Agendas and minutes of the meetings have not been published as they are policy under development and are exempt under Article 35 of the Freedom of Information (Jersey) Law 2011.
To date the group has met on ten occasions, on the following dates, following an initial set-up meeting on 22 February 2022:
- 3 March
- 21 March
- 25 April
- 17 May
- 25 May
- 22 June
- 27 July
- 11 August
- 5 October
- 21 November
On each occasion, the two policy officers presented elements of draft proposals to the group who then collectively considered and advised on the draft proposals. The group’s feedback was incorporated into the proposals which were considered by the Minister prior to publication as part of the public consultation.
Please see the response to C above. The content of the proposals, as currently published for public consultation, clearly indicate that consideration has been given to all the matters set out above.
As stated, a number of members of the working group are members of the Executive Leadership Team. The Terms of Reference set out that: “[escalations to HCS Executive Leadership Team] may not be required in all circumstances where the members of the working group have the necessary authority to determine recommendations without onwards referral”. To date, the Working Group has not escalated any matters to the HCS Executive Leadership Team.
The Terms of Reference set out that the remit of the group is to:
- Consider and advise on an outline service delivery model for an assisted dying service in Jersey
- Give consideration to matters related to the development of an assisted dying service including the formulation of associated recommendations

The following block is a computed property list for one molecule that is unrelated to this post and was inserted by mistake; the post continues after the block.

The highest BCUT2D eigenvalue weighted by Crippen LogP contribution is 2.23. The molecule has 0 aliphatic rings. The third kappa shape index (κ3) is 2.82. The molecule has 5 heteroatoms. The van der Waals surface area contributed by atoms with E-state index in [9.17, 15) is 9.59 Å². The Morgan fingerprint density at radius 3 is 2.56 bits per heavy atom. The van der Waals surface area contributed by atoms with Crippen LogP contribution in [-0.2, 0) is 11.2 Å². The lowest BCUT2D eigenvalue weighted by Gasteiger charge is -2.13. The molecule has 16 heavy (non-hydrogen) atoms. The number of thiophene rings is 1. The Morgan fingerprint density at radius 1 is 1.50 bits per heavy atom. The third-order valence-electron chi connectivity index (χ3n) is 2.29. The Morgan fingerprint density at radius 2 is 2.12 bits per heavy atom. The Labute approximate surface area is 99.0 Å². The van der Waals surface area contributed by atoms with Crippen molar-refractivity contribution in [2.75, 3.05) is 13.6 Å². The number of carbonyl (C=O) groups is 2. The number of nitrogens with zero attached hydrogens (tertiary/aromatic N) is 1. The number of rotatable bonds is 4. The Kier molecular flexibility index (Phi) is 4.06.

- Give consideration to, and provide advice to Ministers about matters including: legal definitions and eligibility criteria; safeguards; regulation and medical ethics
- Have oversight of liaison with relevant professional registration bodies and other relevant agencies
For full details please see page two within the following link:
Assisted Dying working group TOR.pdf (gov.je)
The professional leads group is an advisory body, which is advising on draft proposals which have been approved by the Minister for publication as a consultation document for scrutiny by the public. The group is not a decision-making group. Post consultation, it is the responsibility of the Minister for Health and Social Services to determine proposals to be presented to the Assembly for scrutiny by Assembly members and the Health and Social Security Scrutiny Panel.
The professionals with expertise in other jurisdictions are listed by job title in the consultation document:
- The Netherlands – former Chairman of the Dutch Euthanasia Review Committee
- Canada – Palliative care consultant and assisted dying practitioner, former President, Canadian Medical Association
- Australia – Consultant anaesthetist and assisted dying practitioner